SECOND BUYER AND DOCTRINE OF NOTICE
Mngomezulu NO v Mokoena  ZAGPJHC 178
Ms Mngomezulu currently resides at a property and has done so since the death of her mother. She contends that in the year 2000 her mother bought the property in terms of a written sale agreement and the full purchase price was paid later that year, but the property was not transferred to her mother, because of the non-cooperation of Ms Mofokeng. In 2020 Mr Mokoena bought the property from Ms Mofokeng and the property was transferred into his name. He then brought an eviction application against Ms Mngomezulu. The executrix and Ms Mngomezulu approached the court seeking to cancel the title deed registered in the name of Mr Mokoena as well as the bond with the bank.
Strydom J discusses factual dispute and the issues with the support of the applicants’ claim; the doctrine of notice; and that a first buyer of property can claim transfer of a property if a second buyer, with knowledge of the previous sale continued to buy the property, or if the second buyer subjectively foresaw the possibility of the existence of the first purchaser’s personal right to enforce a valid sale agreement.
The court finds that the probabilities were that Ms Mofokeng told Mr Mokoena that Ms Mngomezulu was a tenant. It is not required of a buyer to engage in due diligence on the occupancy, as contended by the applicants. Furthermore, a claim to transfer an immovable property into the name of another is one for the delivery of goods and constitutes a “debt” for purposes of the Prescription Act 68 of 1969, so the deceased’s right to obtain transfer of the property had become prescribed. The application is dismissed.
DISABILITY AND REASONABLE ACCOMMODATION
Damons v City of Cape Town  ZACC 13
Mr Damons was a firefighter but his employer (the City) disregarded safety measures during a fire drill and there was an accident that permanently disabled him, such that he cannot successfully complete a physical assessment. He was transferred to do administrative and educational work. When he applied for advancement to the position of senior firefighter, he requested the City to relax the physical fitness requirement, but his application was refused.
The Labour Court found that applying the advancement policy to Mr Damons in a way that prevented him from advancing due to his disability amounted to unfair discrimination in terms of s 6(1) of the Employment Equity Act. A factor was that the City caused Mr Damon’s disability.
The Labour Appeal Court focused on the inherent requirements of the job and overturned the Labour Court’s judgment. The court noted that Mr Damons could not perform the essential tasks of an active firefighter and it was not in the public interest to have firefighters who were not capable of dealing with the outbreak of fires.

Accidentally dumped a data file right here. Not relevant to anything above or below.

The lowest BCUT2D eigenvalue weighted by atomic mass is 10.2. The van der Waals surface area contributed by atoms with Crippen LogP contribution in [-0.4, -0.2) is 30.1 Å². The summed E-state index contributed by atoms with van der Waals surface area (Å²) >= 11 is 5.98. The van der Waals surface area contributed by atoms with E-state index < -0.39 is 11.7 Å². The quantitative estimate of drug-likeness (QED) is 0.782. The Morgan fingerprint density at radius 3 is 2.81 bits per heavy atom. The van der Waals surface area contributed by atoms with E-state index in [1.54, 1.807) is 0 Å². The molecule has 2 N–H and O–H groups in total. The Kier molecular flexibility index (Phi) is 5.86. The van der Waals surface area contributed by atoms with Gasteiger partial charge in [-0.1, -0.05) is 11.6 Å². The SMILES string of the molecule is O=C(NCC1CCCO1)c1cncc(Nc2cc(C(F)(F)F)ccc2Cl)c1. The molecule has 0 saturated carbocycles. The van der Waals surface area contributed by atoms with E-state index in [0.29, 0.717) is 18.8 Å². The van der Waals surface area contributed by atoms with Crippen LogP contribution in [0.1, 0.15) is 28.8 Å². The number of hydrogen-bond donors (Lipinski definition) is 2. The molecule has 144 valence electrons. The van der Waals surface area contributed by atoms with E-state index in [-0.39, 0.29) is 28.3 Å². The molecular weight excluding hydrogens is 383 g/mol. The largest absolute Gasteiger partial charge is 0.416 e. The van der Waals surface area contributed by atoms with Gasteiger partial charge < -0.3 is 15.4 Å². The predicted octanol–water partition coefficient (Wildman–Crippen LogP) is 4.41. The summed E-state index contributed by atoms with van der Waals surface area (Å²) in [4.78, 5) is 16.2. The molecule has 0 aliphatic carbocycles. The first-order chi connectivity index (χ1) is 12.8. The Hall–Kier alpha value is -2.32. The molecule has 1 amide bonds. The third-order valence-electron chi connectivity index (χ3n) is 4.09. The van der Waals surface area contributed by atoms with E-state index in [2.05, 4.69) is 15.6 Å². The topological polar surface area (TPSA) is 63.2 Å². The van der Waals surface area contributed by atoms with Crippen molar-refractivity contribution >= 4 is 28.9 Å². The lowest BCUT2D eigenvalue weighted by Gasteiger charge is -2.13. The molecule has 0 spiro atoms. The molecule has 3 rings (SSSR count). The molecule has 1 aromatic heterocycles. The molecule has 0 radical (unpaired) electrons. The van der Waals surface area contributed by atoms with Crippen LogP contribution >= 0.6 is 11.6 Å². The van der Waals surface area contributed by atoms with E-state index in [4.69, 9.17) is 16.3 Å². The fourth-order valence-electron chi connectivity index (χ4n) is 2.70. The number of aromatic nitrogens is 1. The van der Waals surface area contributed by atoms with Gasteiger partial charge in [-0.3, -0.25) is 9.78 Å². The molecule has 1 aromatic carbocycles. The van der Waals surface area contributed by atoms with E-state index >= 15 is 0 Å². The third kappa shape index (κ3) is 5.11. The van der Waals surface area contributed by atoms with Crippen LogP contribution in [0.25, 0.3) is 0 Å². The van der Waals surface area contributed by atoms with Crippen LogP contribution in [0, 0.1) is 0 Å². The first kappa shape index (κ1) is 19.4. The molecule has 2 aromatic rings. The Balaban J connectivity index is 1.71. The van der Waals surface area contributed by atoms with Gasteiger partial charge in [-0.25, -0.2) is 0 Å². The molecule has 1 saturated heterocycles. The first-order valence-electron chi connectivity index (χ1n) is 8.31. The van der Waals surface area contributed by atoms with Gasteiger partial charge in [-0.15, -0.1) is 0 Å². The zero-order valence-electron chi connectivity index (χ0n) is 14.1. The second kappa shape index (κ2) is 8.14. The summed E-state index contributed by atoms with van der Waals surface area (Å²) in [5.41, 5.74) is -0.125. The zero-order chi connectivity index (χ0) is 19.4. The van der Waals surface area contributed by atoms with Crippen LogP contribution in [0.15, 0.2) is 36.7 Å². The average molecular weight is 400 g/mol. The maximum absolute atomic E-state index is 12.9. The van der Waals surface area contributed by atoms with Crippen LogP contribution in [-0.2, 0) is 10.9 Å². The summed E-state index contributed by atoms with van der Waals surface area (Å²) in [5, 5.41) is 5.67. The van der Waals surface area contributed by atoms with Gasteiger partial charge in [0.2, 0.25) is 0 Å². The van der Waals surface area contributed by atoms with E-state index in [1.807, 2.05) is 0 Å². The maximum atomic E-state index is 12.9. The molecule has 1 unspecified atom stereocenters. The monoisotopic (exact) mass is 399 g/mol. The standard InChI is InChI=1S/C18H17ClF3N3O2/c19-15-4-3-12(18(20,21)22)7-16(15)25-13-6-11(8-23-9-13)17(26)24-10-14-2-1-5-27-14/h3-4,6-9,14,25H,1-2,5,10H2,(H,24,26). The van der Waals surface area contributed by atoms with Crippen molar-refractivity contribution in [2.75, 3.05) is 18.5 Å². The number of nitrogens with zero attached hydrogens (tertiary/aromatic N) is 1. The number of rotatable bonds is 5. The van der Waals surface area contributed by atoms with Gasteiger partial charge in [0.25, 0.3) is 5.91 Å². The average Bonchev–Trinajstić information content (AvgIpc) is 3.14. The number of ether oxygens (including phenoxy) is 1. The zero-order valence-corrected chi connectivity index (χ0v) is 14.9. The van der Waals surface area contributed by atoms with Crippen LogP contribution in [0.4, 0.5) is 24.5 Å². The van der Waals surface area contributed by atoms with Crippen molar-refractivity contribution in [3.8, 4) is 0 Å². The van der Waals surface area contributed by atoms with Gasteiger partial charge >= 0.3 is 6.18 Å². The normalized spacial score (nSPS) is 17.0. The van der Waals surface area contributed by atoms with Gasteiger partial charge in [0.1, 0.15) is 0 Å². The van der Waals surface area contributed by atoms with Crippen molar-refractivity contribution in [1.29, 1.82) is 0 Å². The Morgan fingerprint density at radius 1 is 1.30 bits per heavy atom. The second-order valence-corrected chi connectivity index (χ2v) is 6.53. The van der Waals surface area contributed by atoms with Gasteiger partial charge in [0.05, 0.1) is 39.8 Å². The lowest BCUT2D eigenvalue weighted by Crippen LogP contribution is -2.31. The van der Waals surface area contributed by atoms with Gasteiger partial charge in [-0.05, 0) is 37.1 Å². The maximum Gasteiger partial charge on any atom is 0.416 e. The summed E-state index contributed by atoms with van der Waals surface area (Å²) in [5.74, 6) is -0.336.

Majiedt J discusses the advancement policy that applies to operational firefighters involved in active duties; Mr Damons’ case that it is unfair discrimination for the City to refuse to advance him to the post of senior firefighter and to refuse to waive the requirement of physical fitness contained in the policy; and whether physical fitness is an inherent requirement of the job of a senior firefighter.
The court finds that the city has reasonably accommodated Mr Damons, not in the post of a senior firefighter to which he seeks to be advanced, but in an alternative post. He is excluded from the fire and rescue section as he cannot meet the inherent requirement of physical fitness. This is a complete defence to a claim of unfair discrimination.
The appeal is dismissed.
* Note Pillay AJ (minority) from -.
ANTI-DISSIPATION INTERDICT FOR ARREAR MAINTENANCE
SR v DR  ZAGPJHC 172
The father is in arrears of around R200,000 for maintenance for his two children that is due under a divorce order. The father contends that it is through no fault of his own, having been retrenched from formal employment, leaving him in dire financial straits. The mother (ex-wife) is of the view that he is busy liquidating his assets, whereafter he will likely sequestrate himself and claim that the cash was used to pay off other debts. Then there will be no chance of her recovering any of the arrear maintenance. In an opposed urgent application, she applies for a preservation order on the proceeds of the sale of immovable property by the father.
Adams J discusses urgency and that the mother fears that if the net proceeds from the sale of the father’s property is paid out to him, he will not use any of that money to pay the arrear maintenance; that she has established a prima facie right to the proceeds; the Knox D’Arcy v Jamieson case on the nature and effect of anti-dissipation interdicts; that the mother will suffer irreparable harm otherwise, because the father has made it clear that he does not regard as priority his maintenance obligations to the children and views his debts to his family as enjoying preference.
It is ordered that on transfer of the father’s property the net proceeds are to be paid to the attorneys to be held in trust pending the calculation of the exact amount of the arear maintenance payable to the mother.
ABOUT THE EDITOR
Louis Podbielski spent ten years at Juta working on various law reports and has read many thousands of judgments for case selection. He has considerable experience in writing flynotes and headnotes, compiling case annotations, and in refining subject indexes. During his four years at LexisNexis he was involved with legal data, analytics and in developing various legal tech solutions. He now runs his own case law service Louis Case Law
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